September 2013 flooding damaged a bridge in Longmont, Colo., shown in this photo by Patsy Lynch/FEMA.

Big Flood Insurance Battle Heating Up

The insurers and environmental groups in are fighting to keep the Biggert-Waters Act of 2012 implementation on track as many members of Congress push for delays.

Near-unanimous passage of the Biggert-Waters Act of 2012 appeared to place the National Flood Insurance Program on a firm financial footing, with grandfathered and subsidized insurance rates raised, repetitive payments no longer going to housing that floods again and again, and taxpayers no longer on the hook for a $24 billion debt. But the pressure to delay the law’s implementation by FEMA is growing, as shown by the newly introduced Homeowner Flood Insurance Affordability Act (H.R. 3370), which would delay it by four years and require FEMA to complete an affordability study. Ninety-five members of the U.S. House of Representatives are listed as sponsors of the bill, which has a companion measure in the Senate.

"The Biggert-Waters legislation was designed to address a $24 billion deficit and ensure millions of American homeowners could continue to purchase flood insurance. But FEMA's poor implementation, inaccurate mapping, and incomplete data has led to unreasonable and unimaginable increases in premiums. From the moment I learned of the unintended consequences of the Biggert-Waters legislation, I have made clear that I would lead the effort to resolve the problems that have resulted," U.S. Rep. Maxine Waters, D-Calif., ranking member of the House Financial Services Committee, said recently. "Today, we have reached a bipartisan, bicameral agreement on the best way to repair the National Flood Insurance Program. This legislation would ensure that FEMA undertakes program changes in a way that will not cause harm, by delaying implementation until it provides Congress the facts on how rate increases will affect homeowners. It will also give us the information we need to go through the program piece by piece and fix any outstanding affordability issues."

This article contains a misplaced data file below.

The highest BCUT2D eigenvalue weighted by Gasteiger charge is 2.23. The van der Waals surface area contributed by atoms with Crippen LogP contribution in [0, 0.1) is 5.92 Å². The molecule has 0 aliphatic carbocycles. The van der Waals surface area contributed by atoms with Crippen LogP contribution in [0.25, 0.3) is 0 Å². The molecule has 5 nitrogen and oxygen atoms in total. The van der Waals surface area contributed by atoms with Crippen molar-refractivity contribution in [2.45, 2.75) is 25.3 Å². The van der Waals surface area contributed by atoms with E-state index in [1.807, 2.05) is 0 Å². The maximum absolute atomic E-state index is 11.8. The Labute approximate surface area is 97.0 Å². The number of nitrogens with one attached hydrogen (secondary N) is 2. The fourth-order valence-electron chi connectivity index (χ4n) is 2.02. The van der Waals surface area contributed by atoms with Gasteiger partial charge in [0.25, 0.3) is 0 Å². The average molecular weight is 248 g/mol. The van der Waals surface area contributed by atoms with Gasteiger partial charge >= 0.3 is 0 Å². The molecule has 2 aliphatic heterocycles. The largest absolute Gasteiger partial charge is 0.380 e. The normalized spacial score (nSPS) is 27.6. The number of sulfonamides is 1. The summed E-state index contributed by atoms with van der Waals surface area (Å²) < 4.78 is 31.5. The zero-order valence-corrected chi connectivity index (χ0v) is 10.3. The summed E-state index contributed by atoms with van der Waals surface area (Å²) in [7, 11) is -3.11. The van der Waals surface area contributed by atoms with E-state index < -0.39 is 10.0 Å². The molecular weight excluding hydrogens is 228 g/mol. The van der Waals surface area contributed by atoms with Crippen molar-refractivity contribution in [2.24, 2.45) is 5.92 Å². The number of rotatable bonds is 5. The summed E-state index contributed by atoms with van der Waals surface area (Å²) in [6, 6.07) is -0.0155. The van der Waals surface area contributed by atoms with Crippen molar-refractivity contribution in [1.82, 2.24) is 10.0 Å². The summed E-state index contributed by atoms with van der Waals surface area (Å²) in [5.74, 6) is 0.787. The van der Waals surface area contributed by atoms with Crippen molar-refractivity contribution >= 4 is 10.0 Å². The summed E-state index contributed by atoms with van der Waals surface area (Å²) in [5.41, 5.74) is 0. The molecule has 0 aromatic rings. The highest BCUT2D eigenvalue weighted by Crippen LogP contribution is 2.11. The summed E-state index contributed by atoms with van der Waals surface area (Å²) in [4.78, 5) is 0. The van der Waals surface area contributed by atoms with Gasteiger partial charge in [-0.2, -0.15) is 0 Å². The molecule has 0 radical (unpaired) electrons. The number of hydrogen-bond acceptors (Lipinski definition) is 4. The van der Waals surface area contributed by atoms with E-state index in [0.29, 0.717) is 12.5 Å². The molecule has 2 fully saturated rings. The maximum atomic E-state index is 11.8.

In fact, rate shock was planned: The law as written and enacted requires owners of non-primary residences in Special Flood Hazard Areas who have been paying subsidized rates to see 25 percent annual premium increases until their rates reflect the properties' true risk. The same is true for non-residential properties and severe or repetitive loss properties in Special Flood Hazard Areas, who began seeing the higher rates Oct. 1, 2013.

Both New York City Mayor Michael Bloomberg and Florida Gov. Rick Scott have called for the implementation to be delayed. On the other side, fighting to keep the reforms on track, is an organization named It includes environmental groups, taxpayer advocates, insurers, and housing and mitigation organizations. The organization says the Senate legislation "would essentially gut badly needed reforms to the NFIP and put its financial stability in danger. There are many common-sense measures we can take to make these reforms work better for those with real needs while continuing to shore up the finances of the NFIP. Delaying would be a mistake and should be avoided at all costs."

The organization recommends slowing down rate increases for properties affected by new floodplain maps and home sales, as well as creating a means-tested assistance program to aid people with paying premiums and making flood mitigation renovations. "Unlike delays, these changes would ensure that taxpayers no longer have to subsidize those who do not need it, such as owners of second homes, while helping those who may need some time to adjust to a higher rate. The measures would also incentivize activities to reduce flood insurance costs in the long term, like mitigation and better regulation of levees," according to's Oct. 29 statement.

Steve Ellis, vice president of member Taxpayers for Common Sense, testified Sept. 18 before a Senate Banking Committee subcommittee that one property in Wilkinson, Miss., "has flooded 34 times since 1978 and received payments worth nearly 10 times the home's $70,000 value," and a Houston property has received $1.6 million worth of claims for a house worth $116.000.

Testifying at the same hearing, FEMA Administrator Craig Fugate defended the law, saying FEMA estimates subsidized policy holders should be paying $1.5 billion more than they do now. About 1.1 million of the 5.6 million policy holders pay subsidized rates, he said.

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